The 2017 tax law increased the federal combined estate and gift exclusion to $11,400,000. The means that a taxpayer may make lifetime gifts and have a taxable estate of up to $11,400,000 without paying federal gift or estate tax. Lifetime gifts reduce the estate tax exclusion dollar for dollar. For example, if a taxpayer makes lifetime taxable gifts of $10,000,000, he would have a remaining estate tax exclusion of $1,400,000. On January 1, 2016, the estate and gift tax exclusion is scheduled to decrease back to the pre-2017 level of approximately $5,600,000.
It was unclear if a taxpayer would be subject to estate tax if prior to 2026 the taxpayer made gifts that exceed $5,600,000 and the taxpayer died after January 1, 2026. On November 22 the IRS issued regulations that make clear that gifts made before 2026 that exceed $5,600,000 will not cause a taxpayer to be subject to estate tax if a taxpayer dies after January 1, 2026. For example, if a taxpayer makes lifetime taxable gifts of $10,000,000 and dies on February 1, 2026, he will not pay estate tax on $4,400,000 ($10,000,000 minus $5,600,000).
The bottom line is that the temporary increase in the federal combined estate and gift tax exclusion is truly "use it or lose it."
On November 6, the IRS issued a listing of inflation adjustments for 2020. These adjustments included (1) the estate and gift tax exemption for 2020 will be $11,580,000 and (2) the annual gift tax exclusion will remain at $15,000.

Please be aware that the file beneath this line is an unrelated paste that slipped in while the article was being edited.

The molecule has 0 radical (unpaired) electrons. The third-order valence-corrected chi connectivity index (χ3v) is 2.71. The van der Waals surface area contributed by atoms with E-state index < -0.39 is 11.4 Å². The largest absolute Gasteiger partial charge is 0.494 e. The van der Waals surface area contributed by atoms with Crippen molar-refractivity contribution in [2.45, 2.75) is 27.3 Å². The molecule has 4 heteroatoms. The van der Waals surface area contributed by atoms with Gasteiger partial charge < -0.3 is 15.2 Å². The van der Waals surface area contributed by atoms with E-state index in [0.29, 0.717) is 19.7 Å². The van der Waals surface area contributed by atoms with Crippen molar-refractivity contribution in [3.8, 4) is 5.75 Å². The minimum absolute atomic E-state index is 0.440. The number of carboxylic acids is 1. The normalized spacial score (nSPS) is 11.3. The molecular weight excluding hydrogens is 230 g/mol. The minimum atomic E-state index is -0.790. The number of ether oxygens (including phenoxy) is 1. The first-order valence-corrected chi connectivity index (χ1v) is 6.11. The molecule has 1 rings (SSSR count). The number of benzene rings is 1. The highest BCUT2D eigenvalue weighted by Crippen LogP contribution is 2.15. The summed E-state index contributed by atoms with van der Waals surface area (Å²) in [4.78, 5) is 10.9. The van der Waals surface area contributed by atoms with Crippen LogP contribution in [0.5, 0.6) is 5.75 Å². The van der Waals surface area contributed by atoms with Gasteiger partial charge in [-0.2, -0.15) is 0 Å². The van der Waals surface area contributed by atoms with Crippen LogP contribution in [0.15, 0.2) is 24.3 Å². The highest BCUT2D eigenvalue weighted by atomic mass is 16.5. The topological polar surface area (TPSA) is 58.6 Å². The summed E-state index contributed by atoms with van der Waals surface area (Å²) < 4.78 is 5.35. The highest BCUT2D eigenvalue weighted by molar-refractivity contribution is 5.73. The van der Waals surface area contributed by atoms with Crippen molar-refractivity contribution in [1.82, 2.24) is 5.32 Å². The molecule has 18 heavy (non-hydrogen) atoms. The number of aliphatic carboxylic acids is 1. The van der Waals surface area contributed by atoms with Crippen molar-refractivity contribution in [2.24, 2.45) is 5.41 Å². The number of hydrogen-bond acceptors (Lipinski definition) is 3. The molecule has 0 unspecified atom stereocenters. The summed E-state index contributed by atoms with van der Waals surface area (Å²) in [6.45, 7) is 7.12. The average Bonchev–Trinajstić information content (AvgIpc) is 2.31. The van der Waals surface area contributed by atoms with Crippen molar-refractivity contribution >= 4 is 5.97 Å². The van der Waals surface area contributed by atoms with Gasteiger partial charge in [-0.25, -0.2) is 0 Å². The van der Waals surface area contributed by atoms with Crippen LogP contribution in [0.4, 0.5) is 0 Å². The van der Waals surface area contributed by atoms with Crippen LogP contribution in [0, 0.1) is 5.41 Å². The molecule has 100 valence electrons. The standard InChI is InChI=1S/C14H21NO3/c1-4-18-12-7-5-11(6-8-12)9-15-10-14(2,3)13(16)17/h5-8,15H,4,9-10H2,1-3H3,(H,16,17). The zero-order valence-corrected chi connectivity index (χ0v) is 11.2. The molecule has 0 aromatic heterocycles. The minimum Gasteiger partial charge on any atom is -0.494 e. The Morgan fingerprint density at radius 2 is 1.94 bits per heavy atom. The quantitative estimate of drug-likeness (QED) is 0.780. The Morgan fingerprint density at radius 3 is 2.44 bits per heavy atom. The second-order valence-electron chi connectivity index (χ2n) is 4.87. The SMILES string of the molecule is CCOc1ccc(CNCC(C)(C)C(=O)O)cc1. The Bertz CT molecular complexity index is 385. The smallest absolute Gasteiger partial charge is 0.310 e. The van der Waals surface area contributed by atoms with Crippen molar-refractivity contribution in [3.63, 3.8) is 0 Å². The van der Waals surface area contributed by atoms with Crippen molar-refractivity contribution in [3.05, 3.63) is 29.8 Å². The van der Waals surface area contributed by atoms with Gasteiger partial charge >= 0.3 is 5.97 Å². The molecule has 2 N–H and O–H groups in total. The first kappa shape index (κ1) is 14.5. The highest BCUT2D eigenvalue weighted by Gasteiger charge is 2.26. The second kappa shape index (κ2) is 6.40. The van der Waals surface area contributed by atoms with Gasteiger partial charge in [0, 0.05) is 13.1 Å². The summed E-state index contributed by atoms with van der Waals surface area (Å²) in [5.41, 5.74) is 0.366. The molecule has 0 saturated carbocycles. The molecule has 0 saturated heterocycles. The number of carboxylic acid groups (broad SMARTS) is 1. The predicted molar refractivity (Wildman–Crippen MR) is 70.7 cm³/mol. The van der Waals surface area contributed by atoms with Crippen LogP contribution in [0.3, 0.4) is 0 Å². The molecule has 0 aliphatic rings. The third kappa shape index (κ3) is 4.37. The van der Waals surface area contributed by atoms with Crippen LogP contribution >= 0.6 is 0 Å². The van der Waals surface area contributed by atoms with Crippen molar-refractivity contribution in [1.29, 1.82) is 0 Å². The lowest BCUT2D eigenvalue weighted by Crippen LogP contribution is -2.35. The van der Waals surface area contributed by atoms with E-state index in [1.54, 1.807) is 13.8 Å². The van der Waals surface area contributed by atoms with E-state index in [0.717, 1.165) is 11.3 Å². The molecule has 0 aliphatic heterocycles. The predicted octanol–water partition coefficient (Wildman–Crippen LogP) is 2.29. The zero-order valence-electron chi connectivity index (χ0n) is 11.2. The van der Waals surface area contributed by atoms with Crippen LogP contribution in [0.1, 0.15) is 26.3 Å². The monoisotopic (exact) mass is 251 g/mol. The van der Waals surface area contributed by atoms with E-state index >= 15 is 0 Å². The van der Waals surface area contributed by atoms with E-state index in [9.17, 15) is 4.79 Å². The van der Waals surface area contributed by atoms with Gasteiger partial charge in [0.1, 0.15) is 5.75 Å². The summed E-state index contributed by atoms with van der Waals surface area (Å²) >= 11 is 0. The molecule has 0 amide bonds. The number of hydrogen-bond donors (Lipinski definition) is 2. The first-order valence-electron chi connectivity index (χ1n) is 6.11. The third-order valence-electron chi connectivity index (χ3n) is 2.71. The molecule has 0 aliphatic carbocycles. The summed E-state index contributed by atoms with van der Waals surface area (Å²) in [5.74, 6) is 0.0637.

Current law requires taxpayers to take minimum distributions from their retirement accounts commencing at age 70 and 1/2. The minimum distribution is calculated using life expectancy tables. Currently, a person who takes his first minimum distribution would use a life expectancy of 27.4 years. The would result in the first minimum distribution being equal to 1/27.4 of the balance of the retirement account. The revised regulations would increase taxpayers' life expectancy. For example, the first minimum distribution would be based upon a life expectancy of 29.1 years. The result is that required minimum distributions would be reduced and taxpayers will retain larger amounts in their retirement plans to account for the possibility of living longer.
Mr. Hendel has been practicing wealth preservation planning for over thirty years.